on parklets


Streets maintain drainage so parklets must maintain stormwater drainage to curbs. A parklet flush with the curb (no more than 1/2-inch gap), level with the adjacent sidewalk, and accessible at several locations by pedestrians may be accessible without the addition of a ramp. Minimize horizontal and vertical gaps between the curb and the parklet surface to have a seamless connection with the existing curb to meet ADA requirements. Additional street design elements such as fire hydrants, transit stops, driveways, manholes, or public utility valves/covers will also need clearance.

Sight Line Elements Avoid creating a buffer or obstacles in between the outside edge and railings where sightlines are needed for pedestrians to safely enter and exit the space. In no

case shall any portion of the parklet, or any furniture placed upon it, obstruct the view of a traffic control device. Provide sufficient space and gaps to allow for fire department to be able to attack a fire in the adjacent buildings is critical. Check with the local fire department for requirements. A one-foot setback from the edge of an adjacent bike lane or vehicle travel lane creates an edge to buffer the street. This edge can take the form of planters, railing, cabling, or some other appropriate buffer. The height and scale of the buffer required will vary depending on the site’s context. The parklet frame should be a freestanding structural foundation that rests on the street surface or curb. No features or structural components may be permanently attached to the street, curb, or adjacent planting strip. Parklets must


be designed for ADA compliance and shall be easily removable if/when necessary. Single-level parklets shall only be installed on streets with a grade less than 5 percent. Multi-level parklets can handle steeper grades but will need at least one accessible entryway. In general, parklets should be placed at least one parking space from corners. The presence of a bulb-out, an on-street bicycle corral, or some other physical barrier may allow placement closer than that. Parklets shall be placed no closer than 15 feet from catch basins or fire hydrants. The parklet design must ensure visibility to passing traffic and pedestrians and not create a visual barrier. The parklet shall maintain a visual connection to the street. The parklet should have a notable, defined edge along the side of the parklet facing the roadway and adjacent parking stalls to protect parklet users from moving traffic. This can be accomplished via a continuous railing, planter, fence, or similar structure. The height of the outside wall is dependent on the context but should be between 30 inches minimum on the street side to a maximum of 42 inches. A minimum 1-foot buffer should be maintained between the parklet features and the travel lane to increase safety adjacent to moving traffic.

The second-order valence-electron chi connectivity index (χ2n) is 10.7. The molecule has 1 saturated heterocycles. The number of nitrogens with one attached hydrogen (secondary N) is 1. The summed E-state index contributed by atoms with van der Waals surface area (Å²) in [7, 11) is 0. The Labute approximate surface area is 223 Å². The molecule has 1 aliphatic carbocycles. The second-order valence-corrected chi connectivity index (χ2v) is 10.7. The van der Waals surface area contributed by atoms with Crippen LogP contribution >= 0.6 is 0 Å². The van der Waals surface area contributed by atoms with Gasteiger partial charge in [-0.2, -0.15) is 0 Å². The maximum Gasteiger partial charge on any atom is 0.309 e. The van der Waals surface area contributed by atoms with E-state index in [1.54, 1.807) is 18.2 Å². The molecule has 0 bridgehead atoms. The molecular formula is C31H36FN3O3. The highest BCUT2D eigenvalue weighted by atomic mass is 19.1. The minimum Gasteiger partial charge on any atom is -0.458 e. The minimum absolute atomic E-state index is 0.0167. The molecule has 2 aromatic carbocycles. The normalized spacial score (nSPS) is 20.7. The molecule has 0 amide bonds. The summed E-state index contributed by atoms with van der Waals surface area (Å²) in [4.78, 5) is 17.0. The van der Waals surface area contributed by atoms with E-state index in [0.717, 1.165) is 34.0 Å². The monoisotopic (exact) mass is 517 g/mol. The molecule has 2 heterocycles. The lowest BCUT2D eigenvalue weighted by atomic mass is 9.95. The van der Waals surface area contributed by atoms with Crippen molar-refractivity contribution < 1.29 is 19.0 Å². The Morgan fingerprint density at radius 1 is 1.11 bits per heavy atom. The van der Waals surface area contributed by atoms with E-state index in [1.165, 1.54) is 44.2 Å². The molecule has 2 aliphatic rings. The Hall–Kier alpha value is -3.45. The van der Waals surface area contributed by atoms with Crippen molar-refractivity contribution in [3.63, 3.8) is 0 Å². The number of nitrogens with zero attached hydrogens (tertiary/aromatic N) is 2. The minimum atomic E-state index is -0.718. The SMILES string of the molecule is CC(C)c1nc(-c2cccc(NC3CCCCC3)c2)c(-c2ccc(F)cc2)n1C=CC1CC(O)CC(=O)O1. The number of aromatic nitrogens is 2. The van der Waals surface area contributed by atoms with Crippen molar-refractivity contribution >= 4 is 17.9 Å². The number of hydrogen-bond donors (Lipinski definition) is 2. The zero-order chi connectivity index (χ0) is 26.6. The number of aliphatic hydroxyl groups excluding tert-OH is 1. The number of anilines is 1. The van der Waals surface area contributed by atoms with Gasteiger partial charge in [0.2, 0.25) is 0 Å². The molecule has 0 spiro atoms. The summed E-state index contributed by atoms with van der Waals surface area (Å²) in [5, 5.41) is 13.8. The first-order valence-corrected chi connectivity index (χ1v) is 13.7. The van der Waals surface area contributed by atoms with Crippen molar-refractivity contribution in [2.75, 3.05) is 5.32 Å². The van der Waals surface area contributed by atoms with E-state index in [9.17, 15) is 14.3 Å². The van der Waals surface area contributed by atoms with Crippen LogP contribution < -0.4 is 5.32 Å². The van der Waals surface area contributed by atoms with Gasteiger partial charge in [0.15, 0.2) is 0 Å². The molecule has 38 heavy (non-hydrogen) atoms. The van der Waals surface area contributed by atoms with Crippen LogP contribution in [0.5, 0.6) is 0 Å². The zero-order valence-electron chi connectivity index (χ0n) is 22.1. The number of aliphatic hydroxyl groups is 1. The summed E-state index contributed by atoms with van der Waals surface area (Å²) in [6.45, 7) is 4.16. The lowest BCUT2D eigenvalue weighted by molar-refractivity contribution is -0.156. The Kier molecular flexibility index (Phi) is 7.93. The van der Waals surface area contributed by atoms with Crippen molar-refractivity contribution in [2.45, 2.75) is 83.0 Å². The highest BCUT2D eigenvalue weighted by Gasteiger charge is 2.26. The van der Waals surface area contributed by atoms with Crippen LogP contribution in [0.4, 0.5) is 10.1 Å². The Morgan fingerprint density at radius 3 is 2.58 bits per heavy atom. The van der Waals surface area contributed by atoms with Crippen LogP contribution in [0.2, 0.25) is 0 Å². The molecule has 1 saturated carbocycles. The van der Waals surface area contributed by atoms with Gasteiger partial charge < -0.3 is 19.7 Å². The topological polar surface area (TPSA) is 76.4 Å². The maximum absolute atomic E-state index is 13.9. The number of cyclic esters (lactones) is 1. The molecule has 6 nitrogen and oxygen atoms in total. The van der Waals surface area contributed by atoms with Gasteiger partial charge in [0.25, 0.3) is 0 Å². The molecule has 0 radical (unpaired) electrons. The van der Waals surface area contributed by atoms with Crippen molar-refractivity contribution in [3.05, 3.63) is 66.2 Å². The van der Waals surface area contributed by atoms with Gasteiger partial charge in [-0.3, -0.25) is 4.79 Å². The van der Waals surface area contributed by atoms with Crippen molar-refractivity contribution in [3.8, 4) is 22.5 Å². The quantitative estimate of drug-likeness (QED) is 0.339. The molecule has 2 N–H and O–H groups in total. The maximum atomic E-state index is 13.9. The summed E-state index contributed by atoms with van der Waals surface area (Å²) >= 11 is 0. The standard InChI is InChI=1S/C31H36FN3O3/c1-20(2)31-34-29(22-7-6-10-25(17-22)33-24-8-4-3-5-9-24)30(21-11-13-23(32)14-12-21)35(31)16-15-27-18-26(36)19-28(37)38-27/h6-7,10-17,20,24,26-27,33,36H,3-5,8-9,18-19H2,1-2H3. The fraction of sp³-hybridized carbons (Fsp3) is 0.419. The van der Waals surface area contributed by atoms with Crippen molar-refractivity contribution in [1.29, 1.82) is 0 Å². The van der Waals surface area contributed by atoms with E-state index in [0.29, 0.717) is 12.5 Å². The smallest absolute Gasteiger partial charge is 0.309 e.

Parklets in Loading Zones or Short-term Spaces If you are considering putting a parklet or streatery in a loading zone or other specialty designated space, it is recommended you first look for a nearby location to move that zone and then notify other businesses on the block of your desire to do so. Consideration can be given to removing the special zone with acknowledgment from the impacted block’s other property managers,

owners, street-level businesses, and/or residential property associations. There may be a public hearing requirement in some jurisdictions for the removal of special zones.

Parklet Amenities


All parklets are encouraged to provide built-in seating, which can be integrated in a variety of creative ways. These seats can be a part of the structure, planters, or creative features within the parklet. Comfortable places to sit are important to creating welcoming and inviting public spaces. Additional movable seating is recommended as well. This seating can be removed and stored at the end of the day or locked with cables to the parklet structure.


Your parklet should consider some type of landscaping. Landscape plantings help soften the space and can serve as a pleasant buffer along the street-facing edge. Landscape elements may be incorporated as planter boxes, hanging planters, green walls, raised beds, or similar features. Drought-tolerant and native plants are good choices for ease of maintenance. Edible plants and plants with fragrance, texture, and seasonal interest are also recommended.